Anatomy of an outstanding lesson


Published on

  • Be the first to comment

  • Be the first to like this

No Downloads
Total views
On SlideShare
From Embeds
Number of Embeds
Embeds 0
No embeds

No notes for slide
  • Previous lesson- Jigsaw groups – characters - QFT
  • breaking the plan – quotes around room (stuck stations)
  • Anatomy of an outstanding lesson

    1. 1. Anatomy of an outstanding lesson David Didau
    2. 2. Anatomy of an outstanding lesson David Didau
    3. 3. The bit that’s observedThe bit that makes it outstanding
    4. 4. The Learning Loop observing learning feedback deliberate practice success modelling & failure Teaching of new repeat assessment of knowledge reflectionexisting knowledge
    5. 5. Planning Principles• Time is precious• Marking is planning• 5 planning questions• Focus on learning not activities• ‘Break’ your plan
    6. 6. 5 planning questions1. How will last lesson relate to this lesson?2. Which students do I need to consider in this particular lesson? (pen portraits)3. What will students do the moment they arrive? (anticipation)4. What are they learning, and what activities will they undertake in order to learn it?5. How will I (and they) know if they are making progress?
    7. 7. Activities•
    8. 8. During the lesson1. Explain why to the observer2. Observe the learning3. Questioning4. Take the temperature5. Take risks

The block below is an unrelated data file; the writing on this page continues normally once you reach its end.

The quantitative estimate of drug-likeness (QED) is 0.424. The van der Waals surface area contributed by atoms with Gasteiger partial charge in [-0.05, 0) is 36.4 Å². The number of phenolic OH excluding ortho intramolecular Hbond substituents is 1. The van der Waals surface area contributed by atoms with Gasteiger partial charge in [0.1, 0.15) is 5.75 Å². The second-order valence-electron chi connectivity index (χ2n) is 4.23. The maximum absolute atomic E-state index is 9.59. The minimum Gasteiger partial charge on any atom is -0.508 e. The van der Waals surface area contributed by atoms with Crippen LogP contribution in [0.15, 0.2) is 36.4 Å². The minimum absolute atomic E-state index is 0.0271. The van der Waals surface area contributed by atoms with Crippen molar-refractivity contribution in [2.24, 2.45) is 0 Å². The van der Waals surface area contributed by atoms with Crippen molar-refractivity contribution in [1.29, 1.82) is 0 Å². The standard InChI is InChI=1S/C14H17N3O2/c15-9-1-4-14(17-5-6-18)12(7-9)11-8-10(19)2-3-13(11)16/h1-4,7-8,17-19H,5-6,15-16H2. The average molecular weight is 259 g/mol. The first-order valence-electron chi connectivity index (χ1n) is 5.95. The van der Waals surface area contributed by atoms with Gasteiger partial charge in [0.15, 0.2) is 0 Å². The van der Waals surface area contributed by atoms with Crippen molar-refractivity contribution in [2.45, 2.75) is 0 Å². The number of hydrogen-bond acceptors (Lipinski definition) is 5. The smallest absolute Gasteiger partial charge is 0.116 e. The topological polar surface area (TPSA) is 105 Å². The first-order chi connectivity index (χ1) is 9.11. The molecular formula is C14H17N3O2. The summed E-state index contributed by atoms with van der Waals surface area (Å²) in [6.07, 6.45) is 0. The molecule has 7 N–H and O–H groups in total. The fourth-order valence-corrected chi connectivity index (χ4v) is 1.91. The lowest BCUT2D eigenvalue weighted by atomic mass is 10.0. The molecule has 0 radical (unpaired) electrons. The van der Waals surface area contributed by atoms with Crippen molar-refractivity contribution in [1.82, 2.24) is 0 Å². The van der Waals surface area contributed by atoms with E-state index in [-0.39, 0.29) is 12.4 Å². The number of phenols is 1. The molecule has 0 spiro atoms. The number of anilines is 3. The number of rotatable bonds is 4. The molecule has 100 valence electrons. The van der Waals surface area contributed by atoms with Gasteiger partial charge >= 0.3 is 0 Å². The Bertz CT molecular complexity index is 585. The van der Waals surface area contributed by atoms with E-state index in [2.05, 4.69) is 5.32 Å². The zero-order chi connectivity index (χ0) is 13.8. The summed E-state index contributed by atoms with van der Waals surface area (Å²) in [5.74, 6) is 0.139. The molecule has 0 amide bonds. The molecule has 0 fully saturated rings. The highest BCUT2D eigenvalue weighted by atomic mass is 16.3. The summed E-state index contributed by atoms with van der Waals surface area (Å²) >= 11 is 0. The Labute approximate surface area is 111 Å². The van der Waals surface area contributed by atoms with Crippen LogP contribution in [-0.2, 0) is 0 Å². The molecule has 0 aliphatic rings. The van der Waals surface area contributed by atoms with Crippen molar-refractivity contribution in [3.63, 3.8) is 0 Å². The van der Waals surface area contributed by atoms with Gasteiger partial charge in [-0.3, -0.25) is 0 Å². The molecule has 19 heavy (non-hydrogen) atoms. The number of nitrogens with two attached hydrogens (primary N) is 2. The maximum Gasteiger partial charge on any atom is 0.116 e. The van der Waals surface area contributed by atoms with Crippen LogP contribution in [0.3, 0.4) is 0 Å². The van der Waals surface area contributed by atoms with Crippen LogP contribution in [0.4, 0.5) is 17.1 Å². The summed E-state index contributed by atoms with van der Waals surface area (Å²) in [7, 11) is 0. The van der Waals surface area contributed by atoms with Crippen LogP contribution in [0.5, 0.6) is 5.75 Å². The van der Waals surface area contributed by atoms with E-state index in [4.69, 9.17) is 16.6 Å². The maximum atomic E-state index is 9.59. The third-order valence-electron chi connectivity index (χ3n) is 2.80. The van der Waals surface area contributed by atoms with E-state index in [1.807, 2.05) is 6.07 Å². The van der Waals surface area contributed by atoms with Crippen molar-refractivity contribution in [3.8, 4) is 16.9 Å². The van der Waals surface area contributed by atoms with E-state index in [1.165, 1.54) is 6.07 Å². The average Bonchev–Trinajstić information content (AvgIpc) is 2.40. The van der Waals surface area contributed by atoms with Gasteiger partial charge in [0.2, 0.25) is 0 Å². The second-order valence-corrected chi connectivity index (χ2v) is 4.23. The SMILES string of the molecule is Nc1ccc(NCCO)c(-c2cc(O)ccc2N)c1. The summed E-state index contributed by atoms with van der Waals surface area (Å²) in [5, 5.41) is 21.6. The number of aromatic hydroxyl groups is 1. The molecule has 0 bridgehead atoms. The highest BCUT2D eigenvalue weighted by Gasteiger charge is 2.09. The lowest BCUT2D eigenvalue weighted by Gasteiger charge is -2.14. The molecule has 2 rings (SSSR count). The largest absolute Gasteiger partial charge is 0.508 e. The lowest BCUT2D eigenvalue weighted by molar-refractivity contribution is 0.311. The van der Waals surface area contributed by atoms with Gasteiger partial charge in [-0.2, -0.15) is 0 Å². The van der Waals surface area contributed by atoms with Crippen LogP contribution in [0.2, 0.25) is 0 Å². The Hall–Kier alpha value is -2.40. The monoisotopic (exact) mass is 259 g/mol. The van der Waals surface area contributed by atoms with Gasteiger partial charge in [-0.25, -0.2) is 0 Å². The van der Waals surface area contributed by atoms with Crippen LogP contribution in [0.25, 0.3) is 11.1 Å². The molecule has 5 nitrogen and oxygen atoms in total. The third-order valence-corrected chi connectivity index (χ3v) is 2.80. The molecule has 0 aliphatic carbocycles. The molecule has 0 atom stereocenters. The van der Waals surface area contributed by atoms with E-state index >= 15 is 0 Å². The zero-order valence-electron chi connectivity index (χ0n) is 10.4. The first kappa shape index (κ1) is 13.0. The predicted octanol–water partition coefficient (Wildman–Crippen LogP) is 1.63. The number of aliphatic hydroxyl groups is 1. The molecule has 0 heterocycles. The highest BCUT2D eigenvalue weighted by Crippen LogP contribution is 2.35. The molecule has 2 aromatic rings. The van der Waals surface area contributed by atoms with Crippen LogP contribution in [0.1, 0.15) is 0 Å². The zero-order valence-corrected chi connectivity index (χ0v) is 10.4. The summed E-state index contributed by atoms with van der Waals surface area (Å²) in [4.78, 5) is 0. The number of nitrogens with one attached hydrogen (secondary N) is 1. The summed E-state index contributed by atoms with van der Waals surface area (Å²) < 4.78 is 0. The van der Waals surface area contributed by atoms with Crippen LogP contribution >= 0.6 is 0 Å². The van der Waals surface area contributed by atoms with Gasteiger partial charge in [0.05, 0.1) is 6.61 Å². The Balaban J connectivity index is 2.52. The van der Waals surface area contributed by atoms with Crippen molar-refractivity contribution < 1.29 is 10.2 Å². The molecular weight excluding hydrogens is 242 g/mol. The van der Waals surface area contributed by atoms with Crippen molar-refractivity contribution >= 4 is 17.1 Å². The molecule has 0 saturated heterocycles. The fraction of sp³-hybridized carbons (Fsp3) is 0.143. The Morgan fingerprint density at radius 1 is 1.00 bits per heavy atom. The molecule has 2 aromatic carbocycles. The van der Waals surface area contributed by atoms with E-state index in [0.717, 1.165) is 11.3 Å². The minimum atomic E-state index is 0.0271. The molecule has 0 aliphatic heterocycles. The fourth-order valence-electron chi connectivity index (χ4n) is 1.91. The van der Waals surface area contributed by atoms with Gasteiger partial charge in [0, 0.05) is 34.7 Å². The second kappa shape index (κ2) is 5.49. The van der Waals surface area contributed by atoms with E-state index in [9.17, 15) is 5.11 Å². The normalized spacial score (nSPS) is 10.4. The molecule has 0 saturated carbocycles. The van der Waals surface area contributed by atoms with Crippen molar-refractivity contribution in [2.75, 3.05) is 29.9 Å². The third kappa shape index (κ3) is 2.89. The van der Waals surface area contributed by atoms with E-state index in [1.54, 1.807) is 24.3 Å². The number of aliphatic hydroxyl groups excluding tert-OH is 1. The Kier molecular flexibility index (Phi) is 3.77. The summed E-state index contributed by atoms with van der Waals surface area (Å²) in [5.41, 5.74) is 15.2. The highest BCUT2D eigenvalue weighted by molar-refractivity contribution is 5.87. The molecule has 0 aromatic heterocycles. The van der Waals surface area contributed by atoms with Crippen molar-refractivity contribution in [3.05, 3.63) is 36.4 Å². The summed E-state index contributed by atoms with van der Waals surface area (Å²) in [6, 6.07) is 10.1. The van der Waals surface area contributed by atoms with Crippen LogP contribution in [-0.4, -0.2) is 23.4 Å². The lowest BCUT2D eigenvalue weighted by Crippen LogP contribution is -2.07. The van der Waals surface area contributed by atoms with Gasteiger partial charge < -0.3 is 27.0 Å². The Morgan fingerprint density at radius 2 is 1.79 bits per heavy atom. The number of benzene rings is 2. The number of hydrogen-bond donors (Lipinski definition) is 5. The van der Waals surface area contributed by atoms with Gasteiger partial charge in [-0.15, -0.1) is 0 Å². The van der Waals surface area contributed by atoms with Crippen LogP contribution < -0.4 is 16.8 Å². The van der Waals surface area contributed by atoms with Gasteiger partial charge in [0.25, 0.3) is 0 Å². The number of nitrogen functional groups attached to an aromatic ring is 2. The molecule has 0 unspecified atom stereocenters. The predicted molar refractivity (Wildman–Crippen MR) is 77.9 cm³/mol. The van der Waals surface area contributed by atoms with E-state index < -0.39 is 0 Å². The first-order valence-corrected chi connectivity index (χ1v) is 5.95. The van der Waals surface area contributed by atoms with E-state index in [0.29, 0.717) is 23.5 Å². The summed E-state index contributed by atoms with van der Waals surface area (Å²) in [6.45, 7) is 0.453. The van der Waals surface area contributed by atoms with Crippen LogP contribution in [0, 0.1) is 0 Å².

9. 9. ANXI FLOW ETYChallenge Low to high INERTIA APATHY Stress High tolow
    10. 10. LEARNING: OUTCOME: To be able to So that we can Evaluate analyse Steinbeck’scharacterisation intentions ZOOM So that we can ZOOM IN OUT
    11. 11. Your questions (QFT)• Which of your 3 best questions will allow you to meet the learning outcome?• Choose 1 which you will rewrite
    12. 12. Second Question Is?/Doe Did? Can? Could? Will? Might? Grid Past Possibility Probability Prediction Imagination s? Present What? Event Where ?First Place When? Time Who? Person Why? How deep do you want Reason How? you questions to go? Meaning
    13. 13. Your questions• Choose a quotation about your character• Answer your question by ZOOMING IN and OUT on your quotations• Take a risk – do something surprising!
    14. 14. Review LEARNING: OUTCOME: To be able to So that we can Evaluate analyse Steinbeck’s characterisation intentions• Proofread your work• Highlight where you’ve taken a risk• Explain how well you’ve met the outcome• Peer assess
    15. 15. moment?• How might “the best laid plans o’ mice and men” go wrong?• Who might die?!
    16. 16. …try to read between the lines and evaluate the writer’s intention a bit more…The use of the word ‘poison’ likens Curley’s wife to something that kills and damages. Also it makes thereader think of plotting andsecrets which could explainwhy the men are wary of her because she can get them into trouble…
    17. 17. Show me a teacher who doesn’t fail every day and I’ll show you a teacher with low expectations for his or her students. Dylan Wiliam
    18. 18. It’s always better to ask for forgiveness rather than permission Be brilliant and people will forgive you anything
    19. 19. Sapereaude! David Didau @LearningSpy